8. Wednesday, June 18, 2014

    FledgeWatch Concluded

    It was a day that was even hotter than yesterday, but that did not preclude DGIF personnel and a dedicated volunteer from observing some good bouts of flying from the two juveniles.  The juvenile with the yellow tape was spotted this morning on the ledge of her natal building, though far from the nest box.  This bird was seen flying on a number of occasions, at one point making a somewhat precarious landing on the letter ‘e’ of the signage on the side of one building.  Although she partially slid behind the letter, suspended by her wings and with her legs dangling below her, she righted herself into a proper perching stance within a few seconds.  Initial concerns that she may have injured her wing were allayed when she later flew strongly and decisively.  Her sibling likewise was seen in flight several times.  During the monitoring we also observed the adult female presenting one of the juveniles with a whole prey item on a roof top, which the juvenile proceeded to pluck and then consume out of sight.  With both juveniles accounted for and flying well, we are pleased to declare this year’s falcon breeding season an all-around success, and to officially close the FledgeWatch monitoring period.  As the young falcons will remain in the area for several weeks, we may receive additional reports and will post items of interest.  Once again, thanks to all volunteers who participated this year!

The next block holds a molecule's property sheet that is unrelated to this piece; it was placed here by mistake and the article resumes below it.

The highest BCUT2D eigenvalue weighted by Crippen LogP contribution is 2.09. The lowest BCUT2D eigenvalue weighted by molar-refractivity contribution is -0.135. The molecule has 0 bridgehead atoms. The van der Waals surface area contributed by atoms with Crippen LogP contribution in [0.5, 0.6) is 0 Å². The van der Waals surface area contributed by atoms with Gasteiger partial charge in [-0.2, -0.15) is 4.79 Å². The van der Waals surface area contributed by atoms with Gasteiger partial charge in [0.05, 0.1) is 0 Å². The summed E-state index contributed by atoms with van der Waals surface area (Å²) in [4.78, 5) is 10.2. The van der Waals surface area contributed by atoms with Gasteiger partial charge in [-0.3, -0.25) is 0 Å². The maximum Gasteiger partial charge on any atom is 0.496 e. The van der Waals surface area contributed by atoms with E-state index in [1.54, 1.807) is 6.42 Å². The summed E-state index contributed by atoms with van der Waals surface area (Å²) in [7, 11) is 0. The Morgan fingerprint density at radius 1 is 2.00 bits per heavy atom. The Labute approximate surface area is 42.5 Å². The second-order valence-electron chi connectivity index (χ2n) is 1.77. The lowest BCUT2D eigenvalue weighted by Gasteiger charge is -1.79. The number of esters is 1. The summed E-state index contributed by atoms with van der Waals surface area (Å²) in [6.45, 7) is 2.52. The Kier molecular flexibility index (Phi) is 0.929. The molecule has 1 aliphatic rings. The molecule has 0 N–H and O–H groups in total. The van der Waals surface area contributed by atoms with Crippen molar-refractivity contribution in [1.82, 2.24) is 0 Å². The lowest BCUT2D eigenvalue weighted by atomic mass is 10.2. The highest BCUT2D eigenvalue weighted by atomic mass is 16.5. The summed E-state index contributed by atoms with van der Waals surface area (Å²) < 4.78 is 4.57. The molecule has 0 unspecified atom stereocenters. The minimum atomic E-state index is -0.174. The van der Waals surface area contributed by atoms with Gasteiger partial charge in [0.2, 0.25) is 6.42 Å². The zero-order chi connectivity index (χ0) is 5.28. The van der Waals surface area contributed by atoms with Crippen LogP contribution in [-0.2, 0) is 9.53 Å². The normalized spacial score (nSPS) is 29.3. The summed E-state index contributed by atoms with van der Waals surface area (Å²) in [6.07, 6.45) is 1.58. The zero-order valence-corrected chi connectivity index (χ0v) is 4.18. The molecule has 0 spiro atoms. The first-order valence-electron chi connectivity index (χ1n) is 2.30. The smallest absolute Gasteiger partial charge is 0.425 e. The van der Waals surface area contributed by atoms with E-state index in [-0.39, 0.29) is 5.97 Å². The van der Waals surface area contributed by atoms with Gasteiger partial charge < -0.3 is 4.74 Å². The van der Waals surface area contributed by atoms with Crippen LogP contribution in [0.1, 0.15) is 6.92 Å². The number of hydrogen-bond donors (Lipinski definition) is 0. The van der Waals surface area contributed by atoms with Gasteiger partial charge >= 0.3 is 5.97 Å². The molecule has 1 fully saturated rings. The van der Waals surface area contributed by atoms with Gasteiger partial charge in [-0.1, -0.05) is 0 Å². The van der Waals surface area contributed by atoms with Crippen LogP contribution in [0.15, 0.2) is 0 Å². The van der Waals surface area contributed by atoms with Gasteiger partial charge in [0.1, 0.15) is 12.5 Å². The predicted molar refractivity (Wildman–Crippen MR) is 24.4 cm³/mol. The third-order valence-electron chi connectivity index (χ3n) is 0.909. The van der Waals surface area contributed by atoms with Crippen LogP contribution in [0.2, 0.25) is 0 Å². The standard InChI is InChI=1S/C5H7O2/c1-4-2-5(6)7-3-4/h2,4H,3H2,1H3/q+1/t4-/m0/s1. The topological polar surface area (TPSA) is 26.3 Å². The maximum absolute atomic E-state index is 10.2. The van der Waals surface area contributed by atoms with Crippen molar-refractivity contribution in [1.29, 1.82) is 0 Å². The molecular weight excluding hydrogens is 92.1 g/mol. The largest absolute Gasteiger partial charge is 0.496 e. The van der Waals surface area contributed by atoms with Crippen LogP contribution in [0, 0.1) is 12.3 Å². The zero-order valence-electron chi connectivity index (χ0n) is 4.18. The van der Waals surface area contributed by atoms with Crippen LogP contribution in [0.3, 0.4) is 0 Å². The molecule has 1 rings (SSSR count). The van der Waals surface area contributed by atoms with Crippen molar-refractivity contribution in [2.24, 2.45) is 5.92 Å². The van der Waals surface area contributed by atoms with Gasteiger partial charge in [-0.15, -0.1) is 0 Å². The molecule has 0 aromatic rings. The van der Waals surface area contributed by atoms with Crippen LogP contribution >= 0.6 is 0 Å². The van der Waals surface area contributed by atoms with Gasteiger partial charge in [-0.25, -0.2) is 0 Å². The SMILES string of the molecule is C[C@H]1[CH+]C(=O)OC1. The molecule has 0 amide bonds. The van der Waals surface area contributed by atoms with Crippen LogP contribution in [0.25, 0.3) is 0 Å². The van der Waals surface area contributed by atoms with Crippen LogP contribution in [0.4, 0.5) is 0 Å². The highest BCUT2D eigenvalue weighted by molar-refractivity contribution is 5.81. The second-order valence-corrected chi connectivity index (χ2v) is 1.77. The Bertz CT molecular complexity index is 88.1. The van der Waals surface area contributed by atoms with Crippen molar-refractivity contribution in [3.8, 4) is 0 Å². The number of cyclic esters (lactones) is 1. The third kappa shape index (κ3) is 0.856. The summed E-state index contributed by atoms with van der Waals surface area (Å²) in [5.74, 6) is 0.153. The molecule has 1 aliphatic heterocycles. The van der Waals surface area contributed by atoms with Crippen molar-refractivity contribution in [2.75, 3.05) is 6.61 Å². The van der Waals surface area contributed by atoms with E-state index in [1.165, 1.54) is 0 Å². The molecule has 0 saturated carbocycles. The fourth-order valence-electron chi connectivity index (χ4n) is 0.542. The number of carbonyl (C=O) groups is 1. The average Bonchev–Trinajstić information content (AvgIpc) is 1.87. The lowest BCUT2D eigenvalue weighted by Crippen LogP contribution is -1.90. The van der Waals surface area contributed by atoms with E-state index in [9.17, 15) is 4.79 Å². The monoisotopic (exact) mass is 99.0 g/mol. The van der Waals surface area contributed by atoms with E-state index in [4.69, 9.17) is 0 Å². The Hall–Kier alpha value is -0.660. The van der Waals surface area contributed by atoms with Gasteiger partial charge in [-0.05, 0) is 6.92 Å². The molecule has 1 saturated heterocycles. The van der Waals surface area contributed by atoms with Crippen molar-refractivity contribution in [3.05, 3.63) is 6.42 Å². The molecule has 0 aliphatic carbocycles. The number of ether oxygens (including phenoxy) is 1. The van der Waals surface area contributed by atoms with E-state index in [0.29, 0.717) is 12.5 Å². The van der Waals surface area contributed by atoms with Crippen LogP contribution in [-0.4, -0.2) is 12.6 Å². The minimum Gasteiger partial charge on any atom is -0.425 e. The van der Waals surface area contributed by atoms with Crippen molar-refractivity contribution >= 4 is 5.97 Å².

9. Tuesday, June 17, 2014

    FledgeWatch Day 1 Update